Vortrag, Gesellschaft für Ökologie (GfÖ), Halle: 08.09.2003 - 12.09.2003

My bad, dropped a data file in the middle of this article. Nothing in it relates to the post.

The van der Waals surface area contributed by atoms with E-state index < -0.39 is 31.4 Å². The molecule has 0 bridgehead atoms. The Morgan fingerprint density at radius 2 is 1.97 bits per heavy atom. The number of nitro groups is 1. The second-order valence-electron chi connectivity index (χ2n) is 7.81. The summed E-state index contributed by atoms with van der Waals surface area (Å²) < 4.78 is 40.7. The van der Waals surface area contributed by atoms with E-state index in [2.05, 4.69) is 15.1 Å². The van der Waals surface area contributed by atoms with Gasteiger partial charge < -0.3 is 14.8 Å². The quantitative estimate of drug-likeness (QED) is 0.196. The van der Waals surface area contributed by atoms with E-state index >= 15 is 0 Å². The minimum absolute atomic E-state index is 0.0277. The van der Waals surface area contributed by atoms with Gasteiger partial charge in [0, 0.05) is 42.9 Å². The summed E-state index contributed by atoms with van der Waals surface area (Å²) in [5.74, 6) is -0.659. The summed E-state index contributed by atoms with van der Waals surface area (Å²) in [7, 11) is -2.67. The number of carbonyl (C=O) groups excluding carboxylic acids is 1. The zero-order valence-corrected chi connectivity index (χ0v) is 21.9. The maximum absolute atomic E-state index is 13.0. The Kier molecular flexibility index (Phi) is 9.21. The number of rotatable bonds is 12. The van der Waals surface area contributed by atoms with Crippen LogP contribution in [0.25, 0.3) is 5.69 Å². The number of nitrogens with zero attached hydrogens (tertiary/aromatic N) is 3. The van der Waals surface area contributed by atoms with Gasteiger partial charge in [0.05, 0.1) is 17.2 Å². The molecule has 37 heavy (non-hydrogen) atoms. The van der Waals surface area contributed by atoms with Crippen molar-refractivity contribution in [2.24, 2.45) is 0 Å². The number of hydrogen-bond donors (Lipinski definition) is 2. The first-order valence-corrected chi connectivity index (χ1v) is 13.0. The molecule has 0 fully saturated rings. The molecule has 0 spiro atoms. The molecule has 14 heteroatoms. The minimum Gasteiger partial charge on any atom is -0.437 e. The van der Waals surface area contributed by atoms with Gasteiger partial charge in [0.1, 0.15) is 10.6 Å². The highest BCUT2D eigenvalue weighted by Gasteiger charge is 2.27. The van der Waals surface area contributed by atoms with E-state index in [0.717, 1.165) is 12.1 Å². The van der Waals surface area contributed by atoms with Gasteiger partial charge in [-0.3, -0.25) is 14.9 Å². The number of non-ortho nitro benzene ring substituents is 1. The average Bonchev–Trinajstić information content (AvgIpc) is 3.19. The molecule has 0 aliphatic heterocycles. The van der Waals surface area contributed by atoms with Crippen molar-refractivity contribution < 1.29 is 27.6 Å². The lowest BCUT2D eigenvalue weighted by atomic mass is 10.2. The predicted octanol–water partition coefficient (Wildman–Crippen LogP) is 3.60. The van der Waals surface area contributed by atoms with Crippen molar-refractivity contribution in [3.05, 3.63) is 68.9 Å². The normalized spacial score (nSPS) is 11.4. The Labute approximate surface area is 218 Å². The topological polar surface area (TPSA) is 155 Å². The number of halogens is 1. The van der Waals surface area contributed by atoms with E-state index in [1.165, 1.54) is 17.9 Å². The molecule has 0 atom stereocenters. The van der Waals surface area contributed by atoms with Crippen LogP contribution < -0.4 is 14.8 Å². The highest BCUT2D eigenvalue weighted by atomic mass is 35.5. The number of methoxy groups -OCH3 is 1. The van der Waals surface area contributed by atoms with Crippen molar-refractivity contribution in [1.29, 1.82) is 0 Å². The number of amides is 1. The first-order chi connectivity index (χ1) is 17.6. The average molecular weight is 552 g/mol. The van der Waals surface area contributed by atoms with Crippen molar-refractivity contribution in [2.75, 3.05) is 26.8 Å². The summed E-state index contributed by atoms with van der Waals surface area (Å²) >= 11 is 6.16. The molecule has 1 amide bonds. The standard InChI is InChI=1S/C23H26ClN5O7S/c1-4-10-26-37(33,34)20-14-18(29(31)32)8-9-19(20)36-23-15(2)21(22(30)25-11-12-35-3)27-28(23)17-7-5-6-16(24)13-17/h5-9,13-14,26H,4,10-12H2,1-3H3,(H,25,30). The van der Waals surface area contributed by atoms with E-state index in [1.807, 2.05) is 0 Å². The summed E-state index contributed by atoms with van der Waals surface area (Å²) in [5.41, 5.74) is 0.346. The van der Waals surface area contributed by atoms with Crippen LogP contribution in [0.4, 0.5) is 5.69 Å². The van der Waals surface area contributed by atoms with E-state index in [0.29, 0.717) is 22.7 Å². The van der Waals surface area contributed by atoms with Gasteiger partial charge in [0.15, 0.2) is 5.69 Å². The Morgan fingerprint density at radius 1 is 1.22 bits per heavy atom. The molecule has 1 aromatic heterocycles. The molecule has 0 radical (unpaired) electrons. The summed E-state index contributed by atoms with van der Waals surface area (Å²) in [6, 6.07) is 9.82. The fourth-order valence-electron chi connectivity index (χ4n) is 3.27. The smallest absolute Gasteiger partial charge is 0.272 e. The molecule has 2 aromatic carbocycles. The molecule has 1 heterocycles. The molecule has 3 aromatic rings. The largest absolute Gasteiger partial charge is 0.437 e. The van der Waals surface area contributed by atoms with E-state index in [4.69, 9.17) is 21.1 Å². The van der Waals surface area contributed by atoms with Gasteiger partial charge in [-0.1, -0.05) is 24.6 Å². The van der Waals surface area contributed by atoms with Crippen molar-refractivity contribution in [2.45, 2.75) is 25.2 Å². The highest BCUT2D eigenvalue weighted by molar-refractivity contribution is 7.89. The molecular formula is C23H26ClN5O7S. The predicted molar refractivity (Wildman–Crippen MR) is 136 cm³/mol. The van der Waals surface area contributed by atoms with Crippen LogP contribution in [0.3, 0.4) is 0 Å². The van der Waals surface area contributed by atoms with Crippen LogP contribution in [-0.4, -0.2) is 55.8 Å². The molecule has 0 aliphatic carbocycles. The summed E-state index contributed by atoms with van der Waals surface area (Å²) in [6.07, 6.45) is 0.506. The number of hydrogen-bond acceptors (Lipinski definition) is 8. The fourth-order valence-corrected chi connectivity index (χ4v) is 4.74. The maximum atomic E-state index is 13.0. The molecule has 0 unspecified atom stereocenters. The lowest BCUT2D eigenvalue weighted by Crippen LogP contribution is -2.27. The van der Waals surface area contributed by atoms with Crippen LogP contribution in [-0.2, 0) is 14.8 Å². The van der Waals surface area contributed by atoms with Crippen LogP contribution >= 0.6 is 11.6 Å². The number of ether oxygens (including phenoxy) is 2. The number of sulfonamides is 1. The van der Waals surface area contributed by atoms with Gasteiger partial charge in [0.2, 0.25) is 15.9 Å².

The spatial distribution of willow seedlings (Salix spp., Salicaceae) and its dependence of seed dispersal time, germination characteristics and fluctuations of water level were investigated in the years 2000 and 2001 in the laboratory and on study sites at the rivers Rodach and Main (Germany, Bavaria, Upper Franconia). The germination capacity of seeds of Salix caprea, S. cinerea, S. fragilis, S. purpurea, S. viminalis and S. triandra was investigated under three different laboratory conditions: on moist filter paper in closed petri dishes in light and dark, and swimming in water under light. On moist filter paper in light germination rates of all species were at least 80 %. In darkness, S. cinerea and S. triandra showed a significant lower germination rate. In water, germination rates of S. cinerea and S. fragilis were lower while S. purpurea seeds germinated better than on moist filter paper. Seed viability decreased very rapidly with increasing seed age. Salix fragilis, S. purpurea, S. viminalis and S. triandra lost their germination ability completely after four weeks, S. cinerea after six and S. caprea after eight weeks. According to seed dispersal time these species can be divided into early dispersers (S. viminalis, S. purpurea) and late dispersers (S. alba, S. fragilis, S. x rubens, S. triandra). The water level of the river during the time of early seed dispersal was significant higher than during the time of late dispersal. To investigate seedling establishment, two sample areas were established on a newly formed gravel bar without vegetation. Seedlings occurred only in a narrow band parallel to and near the water shore. Only 20 cm of the relief was colonized by willow seedlings, whereby the distribution of seedlings among the relief differed significantly between both dispersal groups. Early dispersers occurred in higher altitudes and farther from the water shore than late dispersers. Establishment of seedlings only took place in the range of water level fluctuations during the time of seed dispersal or a few centimeters higher. These results suggest that optimal germination conditions must be available during seed dispersal, but germination and temporary survival in darkness or water is possible. Sufficient germination conditions are provided primarily in the zone of water level fluctuations. Thereby, time of seed dispersal and distribution by wind and water in combination with water level fluctuations result in different spatial distribution of the two dispersal groups. This seems to be an important factor to avoid interspecific competition, to ensure establishment of seedlings on a preferably large area and to support the high diversity of Salix species in alluvial habitats.